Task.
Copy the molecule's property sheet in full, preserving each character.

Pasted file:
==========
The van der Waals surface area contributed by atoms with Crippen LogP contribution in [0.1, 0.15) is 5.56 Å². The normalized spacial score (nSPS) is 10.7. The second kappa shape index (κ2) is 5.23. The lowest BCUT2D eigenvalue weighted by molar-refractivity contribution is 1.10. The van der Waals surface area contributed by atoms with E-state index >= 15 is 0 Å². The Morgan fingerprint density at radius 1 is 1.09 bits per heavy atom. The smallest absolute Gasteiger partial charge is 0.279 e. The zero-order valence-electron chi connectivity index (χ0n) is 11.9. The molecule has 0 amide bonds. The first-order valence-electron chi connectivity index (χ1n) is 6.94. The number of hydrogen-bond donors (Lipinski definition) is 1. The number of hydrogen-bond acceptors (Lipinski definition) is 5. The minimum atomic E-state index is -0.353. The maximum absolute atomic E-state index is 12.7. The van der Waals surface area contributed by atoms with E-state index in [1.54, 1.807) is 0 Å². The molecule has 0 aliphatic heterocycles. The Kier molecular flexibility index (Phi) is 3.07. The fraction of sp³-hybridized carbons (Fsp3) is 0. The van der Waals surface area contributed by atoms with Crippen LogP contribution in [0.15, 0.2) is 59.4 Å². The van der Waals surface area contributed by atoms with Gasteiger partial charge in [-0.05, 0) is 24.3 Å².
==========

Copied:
The van der Waals surface area contributed by atoms with Crippen LogP contribution in [0.1, 0.15) is 5.56 Å². The normalized spacial score (nSPS) is 10.7. The second kappa shape index (κ2) is 5.23. The lowest BCUT2D eigenvalue weighted by molar-refractivity contribution is 1.10. The van der Waals surface area contributed by atoms with E-state index >= 15 is 0 Å². The Morgan fingerprint density at radius 1 is 1.09 bits per heavy atom. The smallest absolute Gasteiger partial charge is 0.279 e. The zero-order valence-electron chi connectivity index (χ0n) is 11.9. The molecule has 0 amide bonds. The first-order valence-electron chi connectivity index (χ1n) is 6.94. The number of hydrogen-bond donors (Lipinski definition) is 1. The number of hydrogen-bond acceptors (Lipinski definition) is 5. The minimum atomic E-state index is -0.353. The maximum absolute atomic E-state index is 12.7. The van der Waals surface area contributed by atoms with E-state index in [1.54, 1.807) is 0 Å². The molecule has 0 aliphatic heterocycles. The Kier molecular flexibility index (Phi) is 3.07. The fraction of sp³-hybridized carbons (Fsp3) is 0. The van der Waals surface area contributed by atoms with Crippen LogP contribution in [0.15, 0.2) is 59.4 Å². The van der Waals surface area contributed by atoms with Gasteiger partial charge in [-0.05, 0) is 24.3 Å².